Sitting in a room full of adults one day, I heard something like this, "How many of you in here are great artists?" Everyone looked around awkwardly. No hands were raised. "How many of you are singers?" A tentative hand or two. Again, sheepish looks.
"Look what happens to us as adults," the teacher said. "We forget our gifts; we become embarrassed."
He continued, "If I were in a class of 25 1st graders and I asked if any of them were artists, I guarantee you, most of the hands would have shot up at once; then the remaining kids would have looked around, and bolstered by their classmates' confidence, sent their hands up, as well. If I asked if they were singers, the same thing. Those 6-yr-olds would be bouncing in their seats, hands waving, starting to yell out their favorite tunes and breaking into song.
Somewhere along the line, as we get older, we become afraid and stop believing in our gifts."
I thought of that last night when I read a note from a woman fighting, and appearing to overcome, a cancer that many people don't overcome. She is feeling survivor guilt, wondering why she "deserves" to be healed when so many people "better" than her, who have lived more virtuous lives or made fewer mistakes, don't recover. When precious children afflicted with the same disease aren't making it, but somehow, she is. She said it kind of feels like we all felt after 9/11, wondering why our fellow Americans back East bore the brunt of the horrors, while we suffered and ached, but far removed from the grit and the smoke.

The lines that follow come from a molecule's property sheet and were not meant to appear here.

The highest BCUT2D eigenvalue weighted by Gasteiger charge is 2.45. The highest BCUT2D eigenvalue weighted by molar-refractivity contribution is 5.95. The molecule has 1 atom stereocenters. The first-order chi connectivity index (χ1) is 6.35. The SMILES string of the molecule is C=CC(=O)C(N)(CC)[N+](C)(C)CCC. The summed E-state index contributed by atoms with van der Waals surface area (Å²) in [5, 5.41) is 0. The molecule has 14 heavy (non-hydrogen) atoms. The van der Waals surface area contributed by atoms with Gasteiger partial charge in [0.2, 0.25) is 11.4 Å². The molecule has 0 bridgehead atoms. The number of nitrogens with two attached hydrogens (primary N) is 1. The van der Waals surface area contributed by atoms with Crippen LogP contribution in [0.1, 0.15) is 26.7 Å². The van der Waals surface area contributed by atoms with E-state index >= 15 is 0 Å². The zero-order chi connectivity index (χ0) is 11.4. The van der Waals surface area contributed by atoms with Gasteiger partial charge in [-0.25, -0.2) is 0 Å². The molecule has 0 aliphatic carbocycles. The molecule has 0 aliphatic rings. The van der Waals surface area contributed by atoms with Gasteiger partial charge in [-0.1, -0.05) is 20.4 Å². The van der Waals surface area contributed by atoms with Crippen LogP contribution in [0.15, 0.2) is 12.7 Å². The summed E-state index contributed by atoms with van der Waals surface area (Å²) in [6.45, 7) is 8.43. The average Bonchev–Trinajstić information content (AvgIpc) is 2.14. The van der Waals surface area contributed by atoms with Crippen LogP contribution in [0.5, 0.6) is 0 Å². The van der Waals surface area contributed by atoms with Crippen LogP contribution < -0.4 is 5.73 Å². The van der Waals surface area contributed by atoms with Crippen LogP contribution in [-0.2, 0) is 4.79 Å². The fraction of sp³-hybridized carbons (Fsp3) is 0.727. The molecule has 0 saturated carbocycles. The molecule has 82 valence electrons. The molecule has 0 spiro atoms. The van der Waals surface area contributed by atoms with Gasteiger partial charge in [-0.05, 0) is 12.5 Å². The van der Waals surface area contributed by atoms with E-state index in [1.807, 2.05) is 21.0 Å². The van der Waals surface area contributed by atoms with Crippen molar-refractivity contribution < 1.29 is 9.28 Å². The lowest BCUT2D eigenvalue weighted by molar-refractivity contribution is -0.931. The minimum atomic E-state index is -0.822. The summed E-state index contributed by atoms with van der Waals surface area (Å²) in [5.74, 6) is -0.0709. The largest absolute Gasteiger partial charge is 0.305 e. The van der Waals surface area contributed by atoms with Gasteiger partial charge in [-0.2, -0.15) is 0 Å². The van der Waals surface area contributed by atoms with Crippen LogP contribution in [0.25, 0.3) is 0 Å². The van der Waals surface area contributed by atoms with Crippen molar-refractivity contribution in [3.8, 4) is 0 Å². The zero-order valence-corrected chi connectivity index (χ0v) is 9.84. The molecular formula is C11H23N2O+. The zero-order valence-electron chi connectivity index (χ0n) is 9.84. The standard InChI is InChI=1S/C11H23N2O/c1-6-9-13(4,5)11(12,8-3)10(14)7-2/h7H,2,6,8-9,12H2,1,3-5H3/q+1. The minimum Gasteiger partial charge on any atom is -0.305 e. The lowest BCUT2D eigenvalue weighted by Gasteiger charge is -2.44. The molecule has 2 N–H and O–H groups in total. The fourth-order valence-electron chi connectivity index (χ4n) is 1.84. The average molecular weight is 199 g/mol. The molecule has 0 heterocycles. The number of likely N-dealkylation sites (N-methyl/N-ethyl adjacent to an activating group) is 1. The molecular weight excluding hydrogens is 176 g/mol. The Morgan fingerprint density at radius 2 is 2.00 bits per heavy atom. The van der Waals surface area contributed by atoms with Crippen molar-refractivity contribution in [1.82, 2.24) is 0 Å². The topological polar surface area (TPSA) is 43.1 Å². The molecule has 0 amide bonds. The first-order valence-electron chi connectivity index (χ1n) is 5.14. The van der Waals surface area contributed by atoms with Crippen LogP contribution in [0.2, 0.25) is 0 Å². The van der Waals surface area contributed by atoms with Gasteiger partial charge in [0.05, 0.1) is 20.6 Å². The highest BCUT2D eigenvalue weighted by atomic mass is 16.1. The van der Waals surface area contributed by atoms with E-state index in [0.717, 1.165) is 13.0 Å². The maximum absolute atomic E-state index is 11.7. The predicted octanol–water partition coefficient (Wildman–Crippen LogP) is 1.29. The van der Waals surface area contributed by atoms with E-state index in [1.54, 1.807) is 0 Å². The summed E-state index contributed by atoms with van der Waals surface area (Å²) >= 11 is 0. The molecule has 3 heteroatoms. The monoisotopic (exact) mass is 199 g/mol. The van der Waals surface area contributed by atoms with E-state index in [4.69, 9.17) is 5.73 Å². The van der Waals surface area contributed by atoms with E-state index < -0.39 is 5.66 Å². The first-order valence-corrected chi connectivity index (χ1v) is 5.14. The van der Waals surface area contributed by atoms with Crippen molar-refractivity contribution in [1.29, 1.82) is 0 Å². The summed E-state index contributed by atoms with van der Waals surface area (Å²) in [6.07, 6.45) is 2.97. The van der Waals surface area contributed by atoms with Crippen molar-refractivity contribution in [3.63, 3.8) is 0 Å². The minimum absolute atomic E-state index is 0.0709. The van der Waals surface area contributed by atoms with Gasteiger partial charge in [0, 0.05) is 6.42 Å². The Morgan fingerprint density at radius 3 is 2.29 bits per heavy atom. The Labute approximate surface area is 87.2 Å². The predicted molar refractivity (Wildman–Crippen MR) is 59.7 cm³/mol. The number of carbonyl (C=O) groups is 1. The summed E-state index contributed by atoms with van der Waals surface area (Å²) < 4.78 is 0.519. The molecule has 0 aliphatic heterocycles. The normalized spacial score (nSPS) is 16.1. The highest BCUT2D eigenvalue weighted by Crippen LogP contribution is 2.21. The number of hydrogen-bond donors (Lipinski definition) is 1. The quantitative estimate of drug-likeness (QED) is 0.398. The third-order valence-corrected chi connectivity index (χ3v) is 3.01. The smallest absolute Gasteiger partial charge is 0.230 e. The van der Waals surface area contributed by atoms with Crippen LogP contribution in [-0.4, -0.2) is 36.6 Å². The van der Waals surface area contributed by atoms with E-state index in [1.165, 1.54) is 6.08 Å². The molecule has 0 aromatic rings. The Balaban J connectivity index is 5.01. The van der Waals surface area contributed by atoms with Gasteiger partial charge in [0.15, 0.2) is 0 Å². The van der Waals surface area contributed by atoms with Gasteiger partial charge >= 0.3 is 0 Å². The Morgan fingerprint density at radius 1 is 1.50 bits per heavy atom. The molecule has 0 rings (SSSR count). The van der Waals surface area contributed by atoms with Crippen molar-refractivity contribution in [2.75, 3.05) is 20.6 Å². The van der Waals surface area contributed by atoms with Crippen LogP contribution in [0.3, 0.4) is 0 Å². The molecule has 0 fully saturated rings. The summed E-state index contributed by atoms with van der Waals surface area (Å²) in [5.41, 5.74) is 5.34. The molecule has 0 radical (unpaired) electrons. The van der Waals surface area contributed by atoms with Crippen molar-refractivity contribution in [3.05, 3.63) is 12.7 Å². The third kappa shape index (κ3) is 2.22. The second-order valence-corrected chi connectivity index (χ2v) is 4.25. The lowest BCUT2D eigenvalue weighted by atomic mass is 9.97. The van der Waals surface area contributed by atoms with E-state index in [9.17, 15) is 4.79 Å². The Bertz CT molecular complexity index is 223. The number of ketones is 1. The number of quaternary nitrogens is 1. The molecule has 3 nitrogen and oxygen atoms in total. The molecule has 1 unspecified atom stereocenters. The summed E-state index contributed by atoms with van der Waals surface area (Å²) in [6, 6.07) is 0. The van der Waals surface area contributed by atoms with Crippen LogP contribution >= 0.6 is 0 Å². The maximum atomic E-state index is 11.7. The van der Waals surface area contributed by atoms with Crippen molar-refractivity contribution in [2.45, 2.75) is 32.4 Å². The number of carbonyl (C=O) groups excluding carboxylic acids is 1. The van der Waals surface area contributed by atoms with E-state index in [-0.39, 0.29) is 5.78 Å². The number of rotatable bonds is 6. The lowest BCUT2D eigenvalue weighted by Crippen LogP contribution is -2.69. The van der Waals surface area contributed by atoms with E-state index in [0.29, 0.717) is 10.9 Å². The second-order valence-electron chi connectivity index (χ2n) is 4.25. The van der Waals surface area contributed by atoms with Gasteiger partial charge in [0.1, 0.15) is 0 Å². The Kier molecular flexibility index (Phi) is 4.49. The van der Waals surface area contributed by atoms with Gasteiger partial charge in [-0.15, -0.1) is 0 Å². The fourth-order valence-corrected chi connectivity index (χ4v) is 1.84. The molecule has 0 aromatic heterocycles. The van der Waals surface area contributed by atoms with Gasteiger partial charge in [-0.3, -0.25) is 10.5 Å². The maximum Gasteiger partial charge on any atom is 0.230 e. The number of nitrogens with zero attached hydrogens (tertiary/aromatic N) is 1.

On a lesser scale, how many of us sometimes wonder how we can possibly deserve the blessings we've received or the gifts we've been given, when there are so many "more deserving" who seem to have so little? How many of us think we have a gift, even once used that gift with joy and confidence, but have become afraid or disbelieve we really do have a talent? And who would care anyway if we just set it aside?
This cancer survivor referenced the following quote by Robert Louis Stevenson, and I just wonder if there are a few among us who might find something in it that rings true.
"Our deepest fear is not that we are inadequate. Our deepest fear is that we are powerful beyond measure. It is our light, not our darkness, that most frightens us.
We ask ourselves, Who am I to be brilliant, gorgeous, talented, fabulous?
Actually, who are you not to be?
You are a child of God. Your playing small does not serve the world. There is nothing enlightened about shrinking so that other people won't feel insecure around you. We are all meant to shine, as children do. We were born to make manifest the glory of God that is within us. It's not just in some of us; it's in everyone.
And as we let our own light shine, we unconsciously give other people permission to do the same. As we are liberated from our own fear, our presence automatically liberates others."
Shine away, friends. You're beautiful.
Love from the farm,